Capital Cost Summary (Nominal values)

Operating Cost Estimate

Operating costs have been estimated for the operating areas of Mining, Process Plant, Infrastructure and Administration. Costs were reported under subheadings related to the function of each of the areas identified.

The operating cost estimates are based on long term power prices of US$ 45 /MWh and US$ 1.00 /l for diesel fuel.

Based on the assumption listed in the PEA, the operating costs are considered to have an accuracy of ± 35%t. All unitary operating costs are expressed in processed tonnes.

The following tables summarize the average unit operating cost by area for the first 8 years of operation and for the Life-of-Mine (LOM).

Unit Operating Costs (USD/t plant feed; Nominal values, average first 8 years)

(*) Mine costs include the strip ratio for the first 8 years of operation

Unit Operating Costs (USD/t plant feed; Nominal values, LOM)

(*) Mine costs include the strip ratio for the LOM

Mining Operating Cost:

Mine operating costs are based on owner mining and cover the following:

  • Pit operations, drilling, blasting, loading, and hauling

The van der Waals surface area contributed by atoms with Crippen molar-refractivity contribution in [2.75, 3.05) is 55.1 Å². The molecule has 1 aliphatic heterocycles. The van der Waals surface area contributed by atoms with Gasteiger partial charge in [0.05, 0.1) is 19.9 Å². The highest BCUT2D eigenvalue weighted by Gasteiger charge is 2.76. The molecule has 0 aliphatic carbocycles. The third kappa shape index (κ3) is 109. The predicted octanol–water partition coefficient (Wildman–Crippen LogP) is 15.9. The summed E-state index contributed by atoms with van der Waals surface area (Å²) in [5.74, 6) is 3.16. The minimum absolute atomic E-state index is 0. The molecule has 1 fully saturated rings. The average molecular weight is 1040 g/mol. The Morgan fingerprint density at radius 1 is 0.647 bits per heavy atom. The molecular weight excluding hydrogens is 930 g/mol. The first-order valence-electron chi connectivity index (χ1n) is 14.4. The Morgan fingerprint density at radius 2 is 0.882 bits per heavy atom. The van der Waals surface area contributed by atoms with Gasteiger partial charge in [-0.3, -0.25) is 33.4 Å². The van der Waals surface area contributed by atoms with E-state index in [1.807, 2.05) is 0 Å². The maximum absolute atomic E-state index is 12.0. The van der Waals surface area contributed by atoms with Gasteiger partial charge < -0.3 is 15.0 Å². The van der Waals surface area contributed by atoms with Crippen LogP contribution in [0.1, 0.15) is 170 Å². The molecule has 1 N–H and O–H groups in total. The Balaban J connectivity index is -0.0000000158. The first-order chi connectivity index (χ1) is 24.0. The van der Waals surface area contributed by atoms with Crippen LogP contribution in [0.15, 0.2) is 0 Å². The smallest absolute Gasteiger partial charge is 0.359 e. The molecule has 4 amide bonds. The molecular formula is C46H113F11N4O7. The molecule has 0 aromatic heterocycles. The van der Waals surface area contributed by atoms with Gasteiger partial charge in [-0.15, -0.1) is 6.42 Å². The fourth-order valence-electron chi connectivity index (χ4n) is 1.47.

• Construction and maintenance of mine haul roads, sumps, and safety berms
  • Operating and maintenance labour
  • Mine department supervision and technical services
  • Crushing waste rock to supply aggregate for road surfacing and blast-hole stemming and other earthworks as may be required for day-to-day mining operations

Mine Unit Operating Costs (US$/t) by Expense Item (Nominal values, for material moved)

Process Plant Operating Cost:

Process plant operating costs were developed covering the following unitary operations:

  • Primary crushing and stockpiling
  • Grinding
  • Copper-molybdenum bulk flotation
  • Molybdenum flotation
  • Thickening of concentrates and tails
  • Filtering
  • Concentrates handling

Process Plant Operating Cost (USD/t plant feed) by Expense Item (Nominal values)

Infrastructure and AdministrationCost:

Infrastructure operating costs were developed considering the following areas:

  • Tailings storage facility
  • Tailings transport
  • Water supply
  • Power supply
  • Administration buildings
  • Others

For all cases an Infrastructure cost of 0.2 USD/t was assumed, which includes labour, energy, materials, spare parts and third-party services.